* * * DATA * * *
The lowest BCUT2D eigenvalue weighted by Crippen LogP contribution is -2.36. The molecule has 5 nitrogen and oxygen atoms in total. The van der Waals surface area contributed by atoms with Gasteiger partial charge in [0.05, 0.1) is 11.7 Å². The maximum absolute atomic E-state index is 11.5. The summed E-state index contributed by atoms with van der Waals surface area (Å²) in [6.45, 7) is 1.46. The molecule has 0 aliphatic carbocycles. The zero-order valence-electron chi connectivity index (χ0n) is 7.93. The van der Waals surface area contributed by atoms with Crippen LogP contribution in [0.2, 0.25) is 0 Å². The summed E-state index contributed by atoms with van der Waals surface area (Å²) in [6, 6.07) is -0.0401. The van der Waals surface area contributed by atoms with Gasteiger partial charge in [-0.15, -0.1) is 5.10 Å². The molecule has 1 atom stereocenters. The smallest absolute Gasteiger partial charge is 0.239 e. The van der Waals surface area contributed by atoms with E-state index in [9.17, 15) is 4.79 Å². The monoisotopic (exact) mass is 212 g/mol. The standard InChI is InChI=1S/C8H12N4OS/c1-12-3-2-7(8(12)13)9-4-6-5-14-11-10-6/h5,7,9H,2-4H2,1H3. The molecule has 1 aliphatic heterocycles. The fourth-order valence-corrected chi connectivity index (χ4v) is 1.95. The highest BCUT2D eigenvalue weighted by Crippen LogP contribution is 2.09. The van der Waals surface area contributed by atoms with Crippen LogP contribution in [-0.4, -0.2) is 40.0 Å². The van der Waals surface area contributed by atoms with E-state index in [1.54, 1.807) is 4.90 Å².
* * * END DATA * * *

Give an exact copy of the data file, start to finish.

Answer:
The lowest BCUT2D eigenvalue weighted by Crippen LogP contribution is -2.36. The molecule has 5 nitrogen and oxygen atoms in total. The van der Waals surface area contributed by atoms with Gasteiger partial charge in [0.05, 0.1) is 11.7 Å². The maximum absolute atomic E-state index is 11.5. The summed E-state index contributed by atoms with van der Waals surface area (Å²) in [6.45, 7) is 1.46. The molecule has 0 aliphatic carbocycles. The zero-order valence-electron chi connectivity index (χ0n) is 7.93. The van der Waals surface area contributed by atoms with Crippen LogP contribution in [0.2, 0.25) is 0 Å². The summed E-state index contributed by atoms with van der Waals surface area (Å²) in [6, 6.07) is -0.0401. The van der Waals surface area contributed by atoms with Gasteiger partial charge in [-0.15, -0.1) is 5.10 Å². The molecule has 1 atom stereocenters. The smallest absolute Gasteiger partial charge is 0.239 e. The van der Waals surface area contributed by atoms with E-state index in [9.17, 15) is 4.79 Å². The monoisotopic (exact) mass is 212 g/mol. The standard InChI is InChI=1S/C8H12N4OS/c1-12-3-2-7(8(12)13)9-4-6-5-14-11-10-6/h5,7,9H,2-4H2,1H3. The molecule has 1 aliphatic heterocycles. The fourth-order valence-corrected chi connectivity index (χ4v) is 1.95. The highest BCUT2D eigenvalue weighted by Crippen LogP contribution is 2.09. The van der Waals surface area contributed by atoms with Crippen LogP contribution in [-0.4, -0.2) is 40.0 Å². The van der Waals surface area contributed by atoms with E-state index in [1.54, 1.807) is 4.90 Å².